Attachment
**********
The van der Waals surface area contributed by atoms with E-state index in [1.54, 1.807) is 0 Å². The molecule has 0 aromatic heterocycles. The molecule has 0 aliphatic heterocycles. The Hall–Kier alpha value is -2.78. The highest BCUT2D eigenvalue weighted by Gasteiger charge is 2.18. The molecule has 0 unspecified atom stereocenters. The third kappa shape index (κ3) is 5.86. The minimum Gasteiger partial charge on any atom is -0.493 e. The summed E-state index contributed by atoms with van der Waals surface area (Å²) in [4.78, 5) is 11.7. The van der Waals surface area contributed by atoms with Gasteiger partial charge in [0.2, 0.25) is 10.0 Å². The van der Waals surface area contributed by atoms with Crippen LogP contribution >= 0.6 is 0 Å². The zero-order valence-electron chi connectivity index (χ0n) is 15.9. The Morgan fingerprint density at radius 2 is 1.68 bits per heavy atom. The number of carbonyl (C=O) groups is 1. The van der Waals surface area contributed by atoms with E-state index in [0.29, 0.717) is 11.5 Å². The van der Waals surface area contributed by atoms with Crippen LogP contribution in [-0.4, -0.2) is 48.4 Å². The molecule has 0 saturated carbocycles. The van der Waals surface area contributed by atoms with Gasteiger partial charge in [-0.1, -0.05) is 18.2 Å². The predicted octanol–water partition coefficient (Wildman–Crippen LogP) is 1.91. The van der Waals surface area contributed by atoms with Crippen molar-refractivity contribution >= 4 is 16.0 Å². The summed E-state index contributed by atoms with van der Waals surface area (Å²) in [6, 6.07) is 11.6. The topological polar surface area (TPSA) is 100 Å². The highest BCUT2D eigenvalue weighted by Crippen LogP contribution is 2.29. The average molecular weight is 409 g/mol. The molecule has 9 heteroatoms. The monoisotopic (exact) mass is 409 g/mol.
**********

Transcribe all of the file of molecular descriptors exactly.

The van der Waals surface area contributed by atoms with E-state index in [1.54, 1.807) is 0 Å². The molecule has 0 aromatic heterocycles. The molecule has 0 aliphatic heterocycles. The Hall–Kier alpha value is -2.78. The highest BCUT2D eigenvalue weighted by Gasteiger charge is 2.18. The molecule has 0 unspecified atom stereocenters. The third kappa shape index (κ3) is 5.86. The minimum Gasteiger partial charge on any atom is -0.493 e. The summed E-state index contributed by atoms with van der Waals surface area (Å²) in [4.78, 5) is 11.7. The van der Waals surface area contributed by atoms with Gasteiger partial charge in [0.2, 0.25) is 10.0 Å². The van der Waals surface area contributed by atoms with Crippen LogP contribution >= 0.6 is 0 Å². The zero-order valence-electron chi connectivity index (χ0n) is 15.9. The Morgan fingerprint density at radius 2 is 1.68 bits per heavy atom. The number of carbonyl (C=O) groups is 1. The van der Waals surface area contributed by atoms with E-state index in [0.29, 0.717) is 11.5 Å². The van der Waals surface area contributed by atoms with Crippen LogP contribution in [-0.4, -0.2) is 48.4 Å². The molecule has 0 saturated carbocycles. The van der Waals surface area contributed by atoms with Gasteiger partial charge in [-0.1, -0.05) is 18.2 Å². The predicted octanol–water partition coefficient (Wildman–Crippen LogP) is 1.91. The van der Waals surface area contributed by atoms with Crippen molar-refractivity contribution >= 4 is 16.0 Å². The summed E-state index contributed by atoms with van der Waals surface area (Å²) in [6, 6.07) is 11.6. The topological polar surface area (TPSA) is 100 Å². The highest BCUT2D eigenvalue weighted by Crippen LogP contribution is 2.29. The average molecular weight is 409 g/mol. The molecule has 9 heteroatoms. The monoisotopic (exact) mass is 409 g/mol.